"setting a cat among pigeons" idiom; def.: to create a disturbance or cause trouble

Cat Royal proves once again she has a talent for getting into trouble. Her friend, Pedro, is being hounded by Kingston Hawkins, a slaver who claims Pedro is a runaway that belongs to him. Cat would like to help Pedro, but she can't, because she herself is hiding from Bow Street Runners after "attacking" Hawkins at White's and not only shocking the members of the club with her female presence, but cursing a blue streak at them as she left. How long can Cat stay hidden? And how can she and her friends save Pedro from being kidnapped?

This was such a great book, and I have very high hopes for the rest of the series--Harry Potter-sized hopes. It's that good. Since I was already introduced to the characters in The Diamond of Drury Lane, I fell easily into the action of the book, which has a better story line than Diamond did. Instead of feeling like it's going all over the place, here the plot is very focused on Hawkins' pursuit of Pedro (who has become a major London celebrity), and Cat trying to hide from the Runners and the absolutely amazing amount of trouble she gets into while she's doing it. This may sound like two divergent storylines, but they feel integrated into one. Part of the reason is because the threat to both Cat and Pedro is the same man, Kingston Hawkins; but there's also a definite parallel drawn between Cat and Pedro so that is seems like they share the same problem. Neither of them has any true rights and both of them are essentially powerless--and nameless--in the eyes of the law. Hawkins can get Cat sentenced to death as easily as he can claim Pedro as his personal property. The only thing the two kids have going for them are their friends (and fortunately they have very good and powerful friends) and their nerve. Golding had a similar message in Diamond, but Cat gets it across much more elegantly by showing instead of telling us about these inequalities.

A heroine who's constantly getting into scrapes probably sounds like a cheesy narrative device, but with Cat it feels absolutely organic to the story. I loved the spots Cat chose to hide--they were so unexpected and such unique locations. I can't recall ever reading a novel where the heroine goes to the places Cat does in these books.

Furthermore, like its predecessor this novel is witty and funny and smart. I felt the relationships described between the sexes was particularly perceptive here--we get a lot more of Frank, heir to the Duke of Avon, as well as some of his friends; and the difference in the way the boys behaved when they thought they were just among boys and when they were with girls was incredibly interesting. Not to mention the fact that Frank and his friend Charles are pretty hilarious.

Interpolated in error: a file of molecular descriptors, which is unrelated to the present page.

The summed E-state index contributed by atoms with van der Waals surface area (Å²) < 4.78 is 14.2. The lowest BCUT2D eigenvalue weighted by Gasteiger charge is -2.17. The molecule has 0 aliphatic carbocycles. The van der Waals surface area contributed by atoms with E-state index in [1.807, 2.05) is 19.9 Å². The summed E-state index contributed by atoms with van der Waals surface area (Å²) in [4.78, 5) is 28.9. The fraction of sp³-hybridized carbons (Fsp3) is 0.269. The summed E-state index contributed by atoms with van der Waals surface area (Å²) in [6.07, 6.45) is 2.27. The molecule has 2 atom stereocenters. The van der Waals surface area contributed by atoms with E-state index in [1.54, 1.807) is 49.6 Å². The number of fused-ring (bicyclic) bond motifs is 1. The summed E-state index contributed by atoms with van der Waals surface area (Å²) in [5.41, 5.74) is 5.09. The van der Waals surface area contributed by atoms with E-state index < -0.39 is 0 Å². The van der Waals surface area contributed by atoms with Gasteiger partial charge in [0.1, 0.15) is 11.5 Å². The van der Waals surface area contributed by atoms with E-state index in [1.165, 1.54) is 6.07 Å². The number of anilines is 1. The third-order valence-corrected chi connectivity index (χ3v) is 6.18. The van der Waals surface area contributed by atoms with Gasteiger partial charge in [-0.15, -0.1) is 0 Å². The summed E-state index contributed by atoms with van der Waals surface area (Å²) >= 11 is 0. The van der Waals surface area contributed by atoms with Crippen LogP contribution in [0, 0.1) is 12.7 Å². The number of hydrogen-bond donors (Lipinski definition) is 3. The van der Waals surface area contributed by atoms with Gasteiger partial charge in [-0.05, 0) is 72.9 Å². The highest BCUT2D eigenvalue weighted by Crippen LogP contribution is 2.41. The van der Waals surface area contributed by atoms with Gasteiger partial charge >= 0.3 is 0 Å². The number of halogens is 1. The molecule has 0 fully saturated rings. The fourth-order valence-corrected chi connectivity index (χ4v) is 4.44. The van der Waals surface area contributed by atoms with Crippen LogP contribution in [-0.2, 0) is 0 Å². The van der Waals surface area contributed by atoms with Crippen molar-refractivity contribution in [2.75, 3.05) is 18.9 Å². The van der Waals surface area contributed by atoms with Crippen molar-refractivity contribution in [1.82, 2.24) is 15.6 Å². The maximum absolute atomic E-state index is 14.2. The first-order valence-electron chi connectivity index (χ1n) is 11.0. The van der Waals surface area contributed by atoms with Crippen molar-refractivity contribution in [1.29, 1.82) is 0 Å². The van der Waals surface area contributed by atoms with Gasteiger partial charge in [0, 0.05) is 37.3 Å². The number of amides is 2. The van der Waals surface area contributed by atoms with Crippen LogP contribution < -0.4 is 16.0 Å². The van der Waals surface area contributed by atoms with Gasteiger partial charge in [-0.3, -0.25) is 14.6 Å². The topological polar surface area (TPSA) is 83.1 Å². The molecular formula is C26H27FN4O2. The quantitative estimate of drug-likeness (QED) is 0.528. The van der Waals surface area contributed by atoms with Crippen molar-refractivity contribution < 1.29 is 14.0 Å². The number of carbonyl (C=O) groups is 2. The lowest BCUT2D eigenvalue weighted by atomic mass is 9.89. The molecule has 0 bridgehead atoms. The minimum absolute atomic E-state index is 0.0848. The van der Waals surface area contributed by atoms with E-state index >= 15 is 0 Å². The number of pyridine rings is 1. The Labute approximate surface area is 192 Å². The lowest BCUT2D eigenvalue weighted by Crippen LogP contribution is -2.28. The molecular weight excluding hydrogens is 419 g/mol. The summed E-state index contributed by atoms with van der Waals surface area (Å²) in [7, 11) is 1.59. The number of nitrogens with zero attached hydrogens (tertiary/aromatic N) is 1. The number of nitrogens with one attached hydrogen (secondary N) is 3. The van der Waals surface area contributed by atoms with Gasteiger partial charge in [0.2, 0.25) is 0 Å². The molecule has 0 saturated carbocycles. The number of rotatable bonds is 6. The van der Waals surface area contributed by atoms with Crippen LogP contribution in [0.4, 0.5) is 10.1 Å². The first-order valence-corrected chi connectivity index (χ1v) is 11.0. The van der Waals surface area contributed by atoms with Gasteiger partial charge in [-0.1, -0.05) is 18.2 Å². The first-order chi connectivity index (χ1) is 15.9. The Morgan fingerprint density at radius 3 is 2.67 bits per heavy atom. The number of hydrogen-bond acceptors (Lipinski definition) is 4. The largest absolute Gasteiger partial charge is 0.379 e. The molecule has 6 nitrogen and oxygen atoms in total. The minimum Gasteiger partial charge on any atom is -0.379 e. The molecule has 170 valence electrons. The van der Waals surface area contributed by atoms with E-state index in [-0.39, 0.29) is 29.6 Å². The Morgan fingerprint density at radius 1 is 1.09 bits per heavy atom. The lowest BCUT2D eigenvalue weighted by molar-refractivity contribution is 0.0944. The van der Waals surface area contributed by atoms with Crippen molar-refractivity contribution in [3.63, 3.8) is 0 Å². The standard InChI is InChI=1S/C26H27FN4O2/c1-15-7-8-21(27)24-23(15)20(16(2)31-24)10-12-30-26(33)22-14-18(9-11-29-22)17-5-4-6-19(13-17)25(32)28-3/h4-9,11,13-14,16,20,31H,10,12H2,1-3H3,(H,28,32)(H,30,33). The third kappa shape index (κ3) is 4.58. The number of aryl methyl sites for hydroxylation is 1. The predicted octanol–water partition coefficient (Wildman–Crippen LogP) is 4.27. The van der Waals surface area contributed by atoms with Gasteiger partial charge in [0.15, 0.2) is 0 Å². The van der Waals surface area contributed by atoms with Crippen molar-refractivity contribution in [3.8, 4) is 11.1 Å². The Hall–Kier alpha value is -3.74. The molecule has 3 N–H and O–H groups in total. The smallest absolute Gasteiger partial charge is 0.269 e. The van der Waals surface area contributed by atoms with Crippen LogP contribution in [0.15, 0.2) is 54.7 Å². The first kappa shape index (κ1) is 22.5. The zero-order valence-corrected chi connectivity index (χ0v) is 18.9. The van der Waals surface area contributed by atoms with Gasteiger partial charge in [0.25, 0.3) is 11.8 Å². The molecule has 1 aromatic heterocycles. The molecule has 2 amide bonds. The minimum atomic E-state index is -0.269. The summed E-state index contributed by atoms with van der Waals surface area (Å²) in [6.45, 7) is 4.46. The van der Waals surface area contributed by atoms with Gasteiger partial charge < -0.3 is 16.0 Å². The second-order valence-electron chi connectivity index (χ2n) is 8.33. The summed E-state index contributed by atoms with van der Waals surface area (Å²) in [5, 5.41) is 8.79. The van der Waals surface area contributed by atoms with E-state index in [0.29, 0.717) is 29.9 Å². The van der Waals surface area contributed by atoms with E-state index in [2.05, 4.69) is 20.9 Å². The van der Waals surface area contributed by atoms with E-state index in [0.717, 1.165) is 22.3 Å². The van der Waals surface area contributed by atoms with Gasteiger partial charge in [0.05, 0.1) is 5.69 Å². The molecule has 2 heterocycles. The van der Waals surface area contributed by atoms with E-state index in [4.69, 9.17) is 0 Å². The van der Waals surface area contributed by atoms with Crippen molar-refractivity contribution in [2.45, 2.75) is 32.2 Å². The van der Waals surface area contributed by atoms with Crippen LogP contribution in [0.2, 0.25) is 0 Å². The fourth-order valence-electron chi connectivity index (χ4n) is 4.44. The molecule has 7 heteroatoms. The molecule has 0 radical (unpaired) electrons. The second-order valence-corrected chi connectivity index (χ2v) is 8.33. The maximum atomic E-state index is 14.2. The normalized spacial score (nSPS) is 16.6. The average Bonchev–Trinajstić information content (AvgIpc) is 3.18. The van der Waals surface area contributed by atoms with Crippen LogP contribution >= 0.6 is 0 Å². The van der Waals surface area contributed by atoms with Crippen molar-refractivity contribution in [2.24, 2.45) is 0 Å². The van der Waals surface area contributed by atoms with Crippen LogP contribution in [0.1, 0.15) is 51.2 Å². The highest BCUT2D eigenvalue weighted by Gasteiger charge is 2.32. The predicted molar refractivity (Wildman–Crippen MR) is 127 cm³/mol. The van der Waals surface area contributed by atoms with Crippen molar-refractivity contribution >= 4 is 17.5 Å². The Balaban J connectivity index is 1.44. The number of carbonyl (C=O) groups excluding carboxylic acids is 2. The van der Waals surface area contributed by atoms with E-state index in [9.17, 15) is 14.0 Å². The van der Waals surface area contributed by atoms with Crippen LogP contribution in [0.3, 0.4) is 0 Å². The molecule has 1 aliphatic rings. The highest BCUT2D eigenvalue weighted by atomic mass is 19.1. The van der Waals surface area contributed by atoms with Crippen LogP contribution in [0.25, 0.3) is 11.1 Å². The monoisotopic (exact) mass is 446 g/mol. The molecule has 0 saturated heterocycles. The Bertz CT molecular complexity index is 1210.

Speaking of boys, Billy "Boil" Shepard is back in Cat, and I have to say I think he's my favorite character. Billy has expanded his interests since Diamond and now fancies himself a respectable businessman. Cat remains doubtful and still pretty much hates him, but is perturbed by his obvious fascination with her. And who wouldn't be? He did try to kill her, and he does run a notorious gang of criminals. But in Cat we begin to get the sense that Billy's perhaps not as much of a heartless guttersnipe as he appears. Or maybe he is and he's only pretending to be just-this-side-of-hell-bound to attract Cat?

The only thing I didn't like was that ending seemed very rushed and convenient, and the epilogue was one of those where everything is metaphorical pixie dust. But other than that, this was another very quick, entertaining, and well-penned novel. Now that I've read a little further, I'm beginning to get the sense Golding knows exactly where she's taking us with these characters, and I can't wait to find out where that is. Besides, I want there to be someone I can reference the Captain Benington-Smythe maneuver to who'll know what the heck I'm talking about.

(Still) recommended!

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Saturday, March 5, 2011

Brian Jungen by Daina Augaitis (ed.)

brian jungen cover

Brian Jungen is a Canadian with Native American/Swiss roots. His work is really awesome. Among his best-known pieces are his Prototypes of New Understanding, which are Air Jordans deconstructed and rebuilt into Northwest Coast masks.

prototype Brian Jungen, Prototypes for a New Understanding, 1999.

These pieces remind me of Germantown Blankets in that they show a piece of European-American culture deconstructed and rebuilt for specifically indigenous use (in theory, anyway--the masks are never actually used and Jungen isn't a Northwest Coast Indian--see below). Jungen has also taken things like plastic chairs and remade them into skeletons, baseball bats into totems, and IKEA boxes into bird habitats, among other examples.

This catalog, from a retrospective exhibition of his career, contains several essays grounded in theory and modern art criticism that talk about Jungen's work. I wouldn't call them widely accessible--they are self-consciously by and for the art world cognoscente--but I'm willing to forgive them because they do help one understand Jungen's works.